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Coleman Everest 5.5 Challenge Begins

It may not be as cold, and they won’t need extra oxygen, but thousands of American schoolchildren are going on a month-long virtual climb of Mount Everest, starting April 9. They are part of the Coleman Everest 5.5 Challenge at, following in the footsteps of eighth grade Denver science teacher Mike Haugen, 30, an experienced mountaineer and field tester for Coleman Exponent gear.

Haugen is encouraging kids to discover Everest in their own backyard and remain physically active both at home and at school to fight what he calls “nature deficit,” one cause of obesity and many other problems kids face today. The specially designed Web site contains a list of 112 activities – from aerobics and jogging to hiking and camping – that kids can undertake as they earn their way from Kathmandu, the capital of Nepal, to the summit of the 29,035-foot mountain. Each of the 20 segments is completed when a child reports being active at least 60 minutes (or 10,000 steps) for that day.

So far, more than 300 teachers and 2,150 students in grade school and above have signed up to follow the expedition. The top schools that complete the trek will receive a framed Tibetan flag that Haugen took with him up the mountain and an autographed photo of Haugen.

In addition to tracking their virtual trek online, students can also see videos, photos and e-mail reports of Haugen’s actual Everest expedition. Haugen is expected to summit via the southern route by May 30, depending upon the weather. The virtual expedition on ends May 11 with the top schools announced on the site on May 16.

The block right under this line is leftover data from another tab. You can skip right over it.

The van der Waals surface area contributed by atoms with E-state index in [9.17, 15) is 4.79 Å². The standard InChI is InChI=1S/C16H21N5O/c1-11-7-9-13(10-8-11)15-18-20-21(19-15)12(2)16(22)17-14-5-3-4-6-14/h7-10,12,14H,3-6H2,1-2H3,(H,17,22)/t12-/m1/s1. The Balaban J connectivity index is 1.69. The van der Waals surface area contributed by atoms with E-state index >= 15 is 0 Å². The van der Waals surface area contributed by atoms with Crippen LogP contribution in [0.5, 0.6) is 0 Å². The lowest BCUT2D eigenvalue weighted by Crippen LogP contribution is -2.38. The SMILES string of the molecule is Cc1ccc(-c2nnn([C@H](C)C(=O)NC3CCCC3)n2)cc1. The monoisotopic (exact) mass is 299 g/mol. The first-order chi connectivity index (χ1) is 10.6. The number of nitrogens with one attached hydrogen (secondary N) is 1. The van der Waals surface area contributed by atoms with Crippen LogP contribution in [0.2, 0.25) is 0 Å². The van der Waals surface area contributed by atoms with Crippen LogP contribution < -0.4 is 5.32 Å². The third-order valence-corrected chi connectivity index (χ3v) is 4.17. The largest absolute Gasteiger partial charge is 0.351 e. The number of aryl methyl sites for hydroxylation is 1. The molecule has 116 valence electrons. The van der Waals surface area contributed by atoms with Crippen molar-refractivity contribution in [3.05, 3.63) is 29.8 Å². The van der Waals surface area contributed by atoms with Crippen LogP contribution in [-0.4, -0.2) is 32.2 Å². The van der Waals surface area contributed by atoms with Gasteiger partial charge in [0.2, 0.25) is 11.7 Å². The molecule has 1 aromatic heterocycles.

Haugen departed Denver for his expedition on March 17 following a rousing send-off at his Denver middle school, an event covered by Colorado radio and television stations and newspapers. He began posting expedition dispatches to his Coleman-sponsored blog immediately thereafter. In one dispatch he tells of wearing a facemask to protect against trail dust, and the need to boil water and use a hand sanitizer to stay healthy on the trek to Everest Base Camp. In another he explains that the landing strip in Lukla is so short, it’s built uphill to avoid hitting a nearby mountain.

Visitors to the site can see Haugen’s dispatches from the mountain and track his progress. They can also sign up to receive his dispatches by e-mail and submit questions for him to answer. Following the expedition, Haugen will conduct a nationwide tour of Coleman retailers and other locales to meet with schoolchildren who followed the expedition and to present a slide show of the experience.


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